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Balancing the Books

If you’re from an urban environment, and particularly an Anglo-Saxon one, you tend to look at businesses in terms of growth.  How can this company grow?  Can we generate more publicity?  What about the brand?

I was certainly of this mindset when I arrived in France.  I would see everything with my urban eyes, and was frustrated that I was living in a place that didn’t seem to care about these things.  Had they not heard of the internet?  Why was the design so poor on those leaflets?  Why didn’t they market themselves properly!

Then the penny dropped – I was looking at it all wrong.  I was here to get away from nasty capitalism, rampant consumerism, and create a simpler way of life – why was I getting my knickers in a twist about these things.  The realisation really hit home after a trip to a local farmer’s shop.

Arriving at the shop

A few years ago, I was leaving the house to go and buy some onions.  My neighbour asked me where I was going, and I explained I was driving to Carrefour.  She said ‘why don’t you go to the farm shop?’  What farm shop? Just along the ridge road.  She gave me clear instructions, and I drove towards the next village.  When I arrived, there were zero signposts, so after a few three point turns down various small back lanes, I finally arrived at the shop.  The place was a complete gem – vegetables, fresh meat, beans, wine, Armagnac – everything you could possibly want.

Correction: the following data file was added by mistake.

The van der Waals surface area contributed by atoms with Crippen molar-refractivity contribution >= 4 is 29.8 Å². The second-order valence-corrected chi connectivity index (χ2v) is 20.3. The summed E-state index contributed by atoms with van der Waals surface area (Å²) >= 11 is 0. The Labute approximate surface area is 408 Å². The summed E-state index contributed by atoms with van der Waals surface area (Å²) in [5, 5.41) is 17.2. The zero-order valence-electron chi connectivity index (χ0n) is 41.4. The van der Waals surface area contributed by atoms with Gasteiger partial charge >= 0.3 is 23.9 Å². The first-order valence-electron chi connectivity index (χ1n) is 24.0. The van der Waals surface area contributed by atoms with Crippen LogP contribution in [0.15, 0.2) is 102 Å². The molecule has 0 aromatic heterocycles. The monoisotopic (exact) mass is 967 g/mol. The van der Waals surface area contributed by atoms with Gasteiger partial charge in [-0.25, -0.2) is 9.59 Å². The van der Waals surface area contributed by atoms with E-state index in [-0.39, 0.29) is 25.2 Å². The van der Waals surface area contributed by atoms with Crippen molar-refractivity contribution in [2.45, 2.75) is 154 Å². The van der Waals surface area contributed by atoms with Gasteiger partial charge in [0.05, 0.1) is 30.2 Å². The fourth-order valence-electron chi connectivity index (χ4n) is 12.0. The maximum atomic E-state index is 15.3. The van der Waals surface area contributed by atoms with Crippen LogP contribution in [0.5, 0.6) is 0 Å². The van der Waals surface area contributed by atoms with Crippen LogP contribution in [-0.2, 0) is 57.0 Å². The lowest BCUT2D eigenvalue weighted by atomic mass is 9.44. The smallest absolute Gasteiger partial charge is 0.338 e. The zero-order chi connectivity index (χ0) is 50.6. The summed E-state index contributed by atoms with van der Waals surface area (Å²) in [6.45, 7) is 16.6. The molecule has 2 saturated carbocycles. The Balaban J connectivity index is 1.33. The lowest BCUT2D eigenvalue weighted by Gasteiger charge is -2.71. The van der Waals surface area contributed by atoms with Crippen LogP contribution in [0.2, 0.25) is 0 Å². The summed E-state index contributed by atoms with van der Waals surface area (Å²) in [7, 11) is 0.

My indignation immediately kicked in!  Why was there no signpost? Didn’t he know that if he publicised this place he would be awash with visitors?  As I bought my kilo of onions, I posed the question to the owner of the shop, sitting on his small stool behind the makeshift counter.  His reply will stay with me forever.

“I don’t want more visitors, as I can only produce enough for my regular clients. I  have a certain amount of land, and I wouldn’t be able to manage a larger farm on my own.”


He is absolutely right.  Why grow for the sake of it?  That’s probably why people in the Gers live until they’re at least 100 years old!  They have their priorities right.  You don’t need to keep growing, you need to have a balanced existence.  It’s not all about money.